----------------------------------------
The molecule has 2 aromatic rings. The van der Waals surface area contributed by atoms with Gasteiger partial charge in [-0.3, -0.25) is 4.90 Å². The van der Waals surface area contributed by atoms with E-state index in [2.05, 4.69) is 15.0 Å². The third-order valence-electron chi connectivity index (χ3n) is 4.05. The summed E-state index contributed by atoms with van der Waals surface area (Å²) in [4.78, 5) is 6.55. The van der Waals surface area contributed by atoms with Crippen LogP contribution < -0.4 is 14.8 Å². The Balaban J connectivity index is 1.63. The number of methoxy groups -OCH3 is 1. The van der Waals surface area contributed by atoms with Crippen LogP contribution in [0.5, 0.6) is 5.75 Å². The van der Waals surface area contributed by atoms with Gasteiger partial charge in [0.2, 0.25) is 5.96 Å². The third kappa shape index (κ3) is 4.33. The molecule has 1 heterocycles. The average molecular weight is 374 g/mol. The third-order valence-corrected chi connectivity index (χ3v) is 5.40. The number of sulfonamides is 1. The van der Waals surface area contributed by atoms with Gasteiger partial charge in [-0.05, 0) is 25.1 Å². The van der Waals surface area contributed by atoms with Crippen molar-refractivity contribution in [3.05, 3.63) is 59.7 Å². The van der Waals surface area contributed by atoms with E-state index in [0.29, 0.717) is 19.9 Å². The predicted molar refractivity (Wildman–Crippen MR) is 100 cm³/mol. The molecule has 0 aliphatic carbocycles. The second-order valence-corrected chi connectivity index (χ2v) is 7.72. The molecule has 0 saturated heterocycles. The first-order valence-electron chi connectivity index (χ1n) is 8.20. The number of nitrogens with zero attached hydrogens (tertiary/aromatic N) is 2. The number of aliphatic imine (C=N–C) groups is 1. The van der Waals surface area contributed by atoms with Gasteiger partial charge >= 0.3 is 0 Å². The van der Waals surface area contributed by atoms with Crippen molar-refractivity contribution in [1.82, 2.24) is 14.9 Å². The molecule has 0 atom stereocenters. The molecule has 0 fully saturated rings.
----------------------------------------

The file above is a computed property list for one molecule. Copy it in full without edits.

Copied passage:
The molecule has 2 aromatic rings. The van der Waals surface area contributed by atoms with Gasteiger partial charge in [-0.3, -0.25) is 4.90 Å². The van der Waals surface area contributed by atoms with E-state index in [2.05, 4.69) is 15.0 Å². The third-order valence-electron chi connectivity index (χ3n) is 4.05. The summed E-state index contributed by atoms with van der Waals surface area (Å²) in [4.78, 5) is 6.55. The van der Waals surface area contributed by atoms with Crippen LogP contribution < -0.4 is 14.8 Å². The Balaban J connectivity index is 1.63. The number of methoxy groups -OCH3 is 1. The van der Waals surface area contributed by atoms with Crippen LogP contribution in [0.5, 0.6) is 5.75 Å². The van der Waals surface area contributed by atoms with Gasteiger partial charge in [0.2, 0.25) is 5.96 Å². The third kappa shape index (κ3) is 4.33. The molecule has 1 heterocycles. The average molecular weight is 374 g/mol. The third-order valence-corrected chi connectivity index (χ3v) is 5.40. The number of sulfonamides is 1. The van der Waals surface area contributed by atoms with Gasteiger partial charge in [-0.05, 0) is 25.1 Å². The van der Waals surface area contributed by atoms with Crippen molar-refractivity contribution in [3.05, 3.63) is 59.7 Å². The van der Waals surface area contributed by atoms with E-state index in [0.29, 0.717) is 19.9 Å². The predicted molar refractivity (Wildman–Crippen MR) is 100 cm³/mol. The molecule has 0 aliphatic carbocycles. The second-order valence-corrected chi connectivity index (χ2v) is 7.72. The molecule has 0 saturated heterocycles. The first-order valence-electron chi connectivity index (χ1n) is 8.20. The number of nitrogens with zero attached hydrogens (tertiary/aromatic N) is 2. The number of aliphatic imine (C=N–C) groups is 1. The van der Waals surface area contributed by atoms with Gasteiger partial charge >= 0.3 is 0 Å². The van der Waals surface area contributed by atoms with Crippen molar-refractivity contribution in [1.82, 2.24) is 14.9 Å². The molecule has 0 atom stereocenters. The molecule has 0 fully saturated rings.